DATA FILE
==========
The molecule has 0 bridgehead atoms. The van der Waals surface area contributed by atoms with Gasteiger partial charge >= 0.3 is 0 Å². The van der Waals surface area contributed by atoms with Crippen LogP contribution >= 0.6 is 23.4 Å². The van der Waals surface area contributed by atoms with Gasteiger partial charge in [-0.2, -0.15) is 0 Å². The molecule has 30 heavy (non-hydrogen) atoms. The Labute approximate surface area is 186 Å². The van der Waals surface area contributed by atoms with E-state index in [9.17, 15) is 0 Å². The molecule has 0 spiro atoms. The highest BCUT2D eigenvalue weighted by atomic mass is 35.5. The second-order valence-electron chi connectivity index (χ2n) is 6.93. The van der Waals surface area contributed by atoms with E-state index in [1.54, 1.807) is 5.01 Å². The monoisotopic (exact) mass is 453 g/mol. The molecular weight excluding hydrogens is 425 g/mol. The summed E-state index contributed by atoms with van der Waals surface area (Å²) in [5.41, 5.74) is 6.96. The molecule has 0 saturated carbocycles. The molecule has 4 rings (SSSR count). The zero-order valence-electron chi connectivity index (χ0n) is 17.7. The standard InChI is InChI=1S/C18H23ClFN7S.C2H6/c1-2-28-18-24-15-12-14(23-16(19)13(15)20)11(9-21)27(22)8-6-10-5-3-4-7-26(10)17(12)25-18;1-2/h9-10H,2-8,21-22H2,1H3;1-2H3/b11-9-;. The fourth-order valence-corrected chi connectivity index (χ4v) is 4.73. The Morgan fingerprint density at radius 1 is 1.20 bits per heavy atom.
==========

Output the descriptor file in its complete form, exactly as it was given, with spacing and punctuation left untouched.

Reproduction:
The molecule has 0 bridgehead atoms. The van der Waals surface area contributed by atoms with Gasteiger partial charge >= 0.3 is 0 Å². The van der Waals surface area contributed by atoms with Crippen LogP contribution >= 0.6 is 23.4 Å². The van der Waals surface area contributed by atoms with Gasteiger partial charge in [-0.2, -0.15) is 0 Å². The molecule has 30 heavy (non-hydrogen) atoms. The Labute approximate surface area is 186 Å². The van der Waals surface area contributed by atoms with E-state index in [9.17, 15) is 0 Å². The molecule has 0 spiro atoms. The highest BCUT2D eigenvalue weighted by atomic mass is 35.5. The second-order valence-electron chi connectivity index (χ2n) is 6.93. The van der Waals surface area contributed by atoms with E-state index in [1.54, 1.807) is 5.01 Å². The monoisotopic (exact) mass is 453 g/mol. The molecular weight excluding hydrogens is 425 g/mol. The summed E-state index contributed by atoms with van der Waals surface area (Å²) in [5.41, 5.74) is 6.96. The molecule has 0 saturated carbocycles. The molecule has 4 rings (SSSR count). The zero-order valence-electron chi connectivity index (χ0n) is 17.7. The standard InChI is InChI=1S/C18H23ClFN7S.C2H6/c1-2-28-18-24-15-12-14(23-16(19)13(15)20)11(9-21)27(22)8-6-10-5-3-4-7-26(10)17(12)25-18;1-2/h9-10H,2-8,21-22H2,1H3;1-2H3/b11-9-;. The fourth-order valence-corrected chi connectivity index (χ4v) is 4.73. The Morgan fingerprint density at radius 1 is 1.20 bits per heavy atom.